By Najla Frayha, vice president of Consumerism
Quick question: A bat and ball cost $110. The bat costs $100 more than the ball. How much does the ball cost?
Did you answer $5? Most people don’t, even though that’s the right answer. The reason is that they take mental shortcuts rather than laying out the equation and doing the math. We live most of our lives using mental shortcuts and they are very effective at simplifying how we make decisions. The problem is they occasionally lead us to make the wrong choice.
The example above illustrates the importance of understanding behavioral economics and the psychology of human decision-making. We have spent the last year immersed in these concepts with a goal of helping consumers overcome the obstacles that keep them from purchasing the insurance they and their families truly need.
If we can remove factors like procrastination, choice overload, perceived hassle costs and more, we can help so many consumers make the right decisions.
It’s a significant task. Only one-third of today’s workers have disability insurance through work, leaving an estimated 75 million Americans without coverage. Yet three-quarters of workers today do not have enough emergency savings to cover six months or more of their expenses, according to a Bankrate.com survey.1 And half of all households could not raise $2,000 within a month if they needed to.2
If unexpectedly sidelined by illness or injury, these workers will face significant financial strain. The fact is they need our help.
Financial protection from disability, life, accident and critical illness insurance can be one part of the solution. Effective communications and enrollment is the way we deliver that solution. And behavioral economics is helping us learn how to do this better.
Consumers want guidance on buying decisions, particularly from other people like them. In behavioral science this is known as social norms. It’s a model you’ll recognize from businesses like Amazon that make product recommendations based on the shopping habits of other users.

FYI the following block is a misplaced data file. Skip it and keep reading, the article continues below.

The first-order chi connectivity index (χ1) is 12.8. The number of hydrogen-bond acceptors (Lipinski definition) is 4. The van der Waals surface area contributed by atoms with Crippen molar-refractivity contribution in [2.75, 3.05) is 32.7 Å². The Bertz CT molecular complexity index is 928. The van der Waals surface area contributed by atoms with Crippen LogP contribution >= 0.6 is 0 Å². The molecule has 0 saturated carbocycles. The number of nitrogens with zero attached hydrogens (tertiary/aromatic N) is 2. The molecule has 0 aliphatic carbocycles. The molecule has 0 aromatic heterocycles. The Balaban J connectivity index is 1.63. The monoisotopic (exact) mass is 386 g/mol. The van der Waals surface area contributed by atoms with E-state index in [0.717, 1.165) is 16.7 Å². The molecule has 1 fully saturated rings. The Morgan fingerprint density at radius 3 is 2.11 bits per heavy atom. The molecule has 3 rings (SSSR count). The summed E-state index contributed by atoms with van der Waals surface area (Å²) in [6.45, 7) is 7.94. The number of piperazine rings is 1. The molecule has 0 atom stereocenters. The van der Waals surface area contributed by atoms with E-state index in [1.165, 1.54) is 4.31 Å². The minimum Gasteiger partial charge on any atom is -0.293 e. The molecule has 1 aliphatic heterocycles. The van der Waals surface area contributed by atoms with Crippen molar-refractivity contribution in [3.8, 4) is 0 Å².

This information is hard to come by in the field of insurance, however, because there isn’t an online marketplace that collects and analyzes purchasing data for financial protection options. And we rarely discuss such topics with our friends or family to draw on a shared experience like we might when deciding which car to buy.
So we’ve taken this on our own. Unum has analyzed millions of product choices and consumer demographics that factor in age, income, gender and industry. From this purchase data, we can recommend products to consumers that are typical purchases for people like them.
Getting individuals to focus on the two most relevant products for them helps to break through information overload. It creates a comfortable starting point — a shortcut to a better understanding of the benefits that may be best for them.
This is just one example of the many ways we are applying behavioral economics in our industry. It also extends to the way we are talking to consumers without industry jargon or an overload of information.
We’re recognizing, too, that some simple steps like automatically registering employees for a benefits counseling session can bring positive results. In some pilot tests, we’ve seen an uptick in attendance and enrollment.
Employee benefits have rarely been as widely discussed and considered as they have been in this era of reform. But this time of consumer-driven choices means we have a significant job to do in making it easy for American workers to make the best decisions for them.
1 Bankrate, “June 2014 Financial Security Index Charts,” (2014; accessed Jun. 25, 2014),
2 Ruth Helman et. al, “2013 Retirement Confidence Survey: Perceived Savings Needs Outpace Reality for Many,” EBRI Issue Brief (no. 384, 2013).